• Sometimes organizations inadequately consider risks that might be emerging outside the organization, such as macro-economic or geopolitical issues, based on the conclusion that “there’s nothing we can do to control those kinds of risks.” While some risks cannot be directly reduced through policies or controls, all risks can be monitored and in some case managed through other actions. ERM leaders need to challenge business unit leaders to not dismiss risks “outside our control” by asking them to think about “so what can we do if this external event occurs?” Ultimately all risks are “controllable” to some extent through choices being made in running the business and managing its strategies and how they “control” the outcome of an event.
  • ERM is not a “one-size-fits-all solution”. ERM is needs to be customized to the business and its culture, often leveraging already existing processes in place for greater strategic risk management value.
  • Risk ownership should reside at the business unit level where the process or activity most directly tied to the risk resides. Risks are best managed by those most knowledgeable about the business process tied to the risk concern. Accountabilities for risk management and outcome achievement will significantly increase the level of engagement in risk thinking across the enterprise. Positioning the request for risk information from the perspective of “what challenges do you face in achieving your outcome goals” will help strengthen the embrace of the value of risk-thinking across the enterprise.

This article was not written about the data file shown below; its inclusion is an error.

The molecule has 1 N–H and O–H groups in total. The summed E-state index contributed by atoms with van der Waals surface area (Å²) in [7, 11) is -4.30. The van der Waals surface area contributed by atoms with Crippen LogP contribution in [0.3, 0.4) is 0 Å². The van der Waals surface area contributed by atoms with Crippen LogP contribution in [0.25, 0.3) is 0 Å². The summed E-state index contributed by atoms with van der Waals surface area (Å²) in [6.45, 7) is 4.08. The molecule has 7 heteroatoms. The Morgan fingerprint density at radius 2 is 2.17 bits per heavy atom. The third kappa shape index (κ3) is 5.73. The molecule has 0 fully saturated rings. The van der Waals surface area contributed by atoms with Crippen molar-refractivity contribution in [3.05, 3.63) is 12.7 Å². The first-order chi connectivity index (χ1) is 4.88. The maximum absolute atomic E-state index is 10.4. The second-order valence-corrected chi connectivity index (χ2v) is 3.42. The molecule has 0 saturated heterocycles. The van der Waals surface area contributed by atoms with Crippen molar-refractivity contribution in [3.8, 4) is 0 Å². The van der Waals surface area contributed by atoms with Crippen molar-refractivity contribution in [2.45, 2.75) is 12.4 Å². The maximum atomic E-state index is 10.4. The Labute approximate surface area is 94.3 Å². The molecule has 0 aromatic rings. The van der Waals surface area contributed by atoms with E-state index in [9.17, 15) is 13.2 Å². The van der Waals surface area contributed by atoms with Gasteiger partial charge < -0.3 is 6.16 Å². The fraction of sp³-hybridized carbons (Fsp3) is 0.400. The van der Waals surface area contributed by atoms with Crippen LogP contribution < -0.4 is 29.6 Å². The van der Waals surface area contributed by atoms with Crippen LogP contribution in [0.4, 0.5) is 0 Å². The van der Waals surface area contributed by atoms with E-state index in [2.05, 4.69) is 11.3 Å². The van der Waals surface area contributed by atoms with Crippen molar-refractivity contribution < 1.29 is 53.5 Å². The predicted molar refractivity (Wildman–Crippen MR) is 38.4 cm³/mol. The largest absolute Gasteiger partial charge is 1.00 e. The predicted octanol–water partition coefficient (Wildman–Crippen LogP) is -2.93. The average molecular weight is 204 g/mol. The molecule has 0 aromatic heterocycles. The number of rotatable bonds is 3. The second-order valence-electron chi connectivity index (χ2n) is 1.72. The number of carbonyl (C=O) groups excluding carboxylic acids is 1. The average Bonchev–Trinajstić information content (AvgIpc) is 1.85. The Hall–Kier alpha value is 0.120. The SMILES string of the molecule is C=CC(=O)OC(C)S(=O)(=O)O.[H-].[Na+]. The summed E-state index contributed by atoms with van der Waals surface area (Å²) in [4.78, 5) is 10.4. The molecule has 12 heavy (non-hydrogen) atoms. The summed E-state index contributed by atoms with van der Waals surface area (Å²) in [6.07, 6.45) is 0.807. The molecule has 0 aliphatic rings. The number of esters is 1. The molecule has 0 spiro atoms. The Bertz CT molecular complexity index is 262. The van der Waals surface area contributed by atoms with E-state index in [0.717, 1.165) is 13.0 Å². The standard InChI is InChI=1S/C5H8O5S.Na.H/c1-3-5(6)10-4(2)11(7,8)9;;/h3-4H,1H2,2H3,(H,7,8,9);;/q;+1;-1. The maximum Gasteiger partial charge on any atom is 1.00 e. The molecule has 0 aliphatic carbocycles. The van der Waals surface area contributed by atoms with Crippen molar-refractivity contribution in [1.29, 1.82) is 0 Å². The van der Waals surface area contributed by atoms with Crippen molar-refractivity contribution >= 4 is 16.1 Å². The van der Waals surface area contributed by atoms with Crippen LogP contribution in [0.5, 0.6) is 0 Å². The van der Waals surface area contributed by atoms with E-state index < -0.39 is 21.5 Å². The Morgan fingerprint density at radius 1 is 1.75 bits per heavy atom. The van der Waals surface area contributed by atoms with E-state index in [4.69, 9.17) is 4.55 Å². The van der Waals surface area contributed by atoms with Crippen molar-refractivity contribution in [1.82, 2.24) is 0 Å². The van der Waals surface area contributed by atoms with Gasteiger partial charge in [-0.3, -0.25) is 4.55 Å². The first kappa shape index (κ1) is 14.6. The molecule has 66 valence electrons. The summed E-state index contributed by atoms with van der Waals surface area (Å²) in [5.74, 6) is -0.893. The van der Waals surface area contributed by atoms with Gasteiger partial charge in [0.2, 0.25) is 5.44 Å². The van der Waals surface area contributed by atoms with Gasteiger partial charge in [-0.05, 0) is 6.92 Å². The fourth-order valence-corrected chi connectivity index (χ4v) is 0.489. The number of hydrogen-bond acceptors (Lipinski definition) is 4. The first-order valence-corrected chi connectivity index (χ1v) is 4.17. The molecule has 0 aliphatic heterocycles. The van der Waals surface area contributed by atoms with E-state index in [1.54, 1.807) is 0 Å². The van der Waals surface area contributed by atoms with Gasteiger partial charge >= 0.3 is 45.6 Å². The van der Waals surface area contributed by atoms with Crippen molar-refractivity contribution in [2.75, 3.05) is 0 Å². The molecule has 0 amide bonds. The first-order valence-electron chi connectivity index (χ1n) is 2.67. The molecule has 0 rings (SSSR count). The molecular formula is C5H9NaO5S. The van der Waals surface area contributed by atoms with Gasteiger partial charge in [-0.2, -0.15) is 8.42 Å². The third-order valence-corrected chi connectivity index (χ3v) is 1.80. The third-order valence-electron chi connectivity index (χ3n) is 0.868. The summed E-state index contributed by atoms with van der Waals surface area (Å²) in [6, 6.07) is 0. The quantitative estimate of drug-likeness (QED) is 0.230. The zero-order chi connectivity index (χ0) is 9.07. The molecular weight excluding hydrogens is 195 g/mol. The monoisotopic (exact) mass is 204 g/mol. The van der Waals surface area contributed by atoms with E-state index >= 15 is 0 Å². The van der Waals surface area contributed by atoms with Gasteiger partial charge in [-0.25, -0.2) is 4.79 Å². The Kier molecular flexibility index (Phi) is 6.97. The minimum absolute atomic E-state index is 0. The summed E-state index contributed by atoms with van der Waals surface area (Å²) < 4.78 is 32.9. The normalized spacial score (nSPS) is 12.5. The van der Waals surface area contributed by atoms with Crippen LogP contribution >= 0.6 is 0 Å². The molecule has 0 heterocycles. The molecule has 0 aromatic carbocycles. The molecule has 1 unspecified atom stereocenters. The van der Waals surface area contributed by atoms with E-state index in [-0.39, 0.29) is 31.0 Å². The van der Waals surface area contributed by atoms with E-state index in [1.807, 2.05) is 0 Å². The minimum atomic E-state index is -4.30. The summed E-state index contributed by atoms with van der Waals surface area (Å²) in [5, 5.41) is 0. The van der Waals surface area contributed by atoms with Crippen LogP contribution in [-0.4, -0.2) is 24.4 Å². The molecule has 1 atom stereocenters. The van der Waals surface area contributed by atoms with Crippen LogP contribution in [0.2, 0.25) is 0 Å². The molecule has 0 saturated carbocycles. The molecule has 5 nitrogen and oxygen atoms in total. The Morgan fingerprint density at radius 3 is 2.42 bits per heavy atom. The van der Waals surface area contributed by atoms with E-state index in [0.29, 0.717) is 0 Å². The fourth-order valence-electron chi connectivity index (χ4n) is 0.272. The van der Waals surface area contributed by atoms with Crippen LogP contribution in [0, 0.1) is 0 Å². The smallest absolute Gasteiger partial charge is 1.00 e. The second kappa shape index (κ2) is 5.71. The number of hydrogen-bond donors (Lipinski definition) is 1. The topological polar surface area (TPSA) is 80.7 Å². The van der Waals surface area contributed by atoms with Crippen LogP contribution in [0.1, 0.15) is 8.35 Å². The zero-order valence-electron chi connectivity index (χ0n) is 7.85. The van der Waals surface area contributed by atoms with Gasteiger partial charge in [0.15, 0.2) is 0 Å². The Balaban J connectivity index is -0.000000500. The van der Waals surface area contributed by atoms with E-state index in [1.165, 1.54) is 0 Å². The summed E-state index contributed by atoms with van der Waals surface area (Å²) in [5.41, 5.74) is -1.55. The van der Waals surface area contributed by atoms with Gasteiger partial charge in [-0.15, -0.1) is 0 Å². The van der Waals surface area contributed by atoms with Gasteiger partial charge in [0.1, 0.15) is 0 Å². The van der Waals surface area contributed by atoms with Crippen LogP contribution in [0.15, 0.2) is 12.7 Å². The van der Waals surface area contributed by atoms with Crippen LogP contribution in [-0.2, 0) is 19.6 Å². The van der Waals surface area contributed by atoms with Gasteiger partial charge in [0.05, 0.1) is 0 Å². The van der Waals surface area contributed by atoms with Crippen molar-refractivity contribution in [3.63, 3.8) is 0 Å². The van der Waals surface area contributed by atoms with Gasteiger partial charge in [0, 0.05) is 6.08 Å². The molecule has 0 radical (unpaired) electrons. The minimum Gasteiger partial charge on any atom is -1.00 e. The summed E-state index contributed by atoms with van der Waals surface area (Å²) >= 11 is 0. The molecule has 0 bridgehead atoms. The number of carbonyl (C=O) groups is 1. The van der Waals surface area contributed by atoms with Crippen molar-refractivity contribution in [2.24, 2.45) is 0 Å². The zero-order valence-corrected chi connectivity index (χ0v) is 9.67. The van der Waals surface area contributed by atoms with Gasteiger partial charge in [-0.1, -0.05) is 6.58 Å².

• Boards are working more closely with management to better define the types of risk information they want to receive. Often management overloads the board with risk-related reports and presentations. Boards are now trying to redefine how they want risk information presented to decrease the silo-nature of risk reporting by type of risk and to increase the enterprise-wide overview of top emerging risks. Furthermore, boards are pushing management to reduce time required to “present” risk information to the board to allow more time for conversation and dialogue about major risk exposures identified by the risk management process.
  • Business leaders are looking for information to help them keep an eye on emerging risks through key risk indicators. Because every business model is unique, there is no “silver-bullet” solution to knowing what risk metrics work best. Risk indicators need to be customized based on knowledge about risk drivers.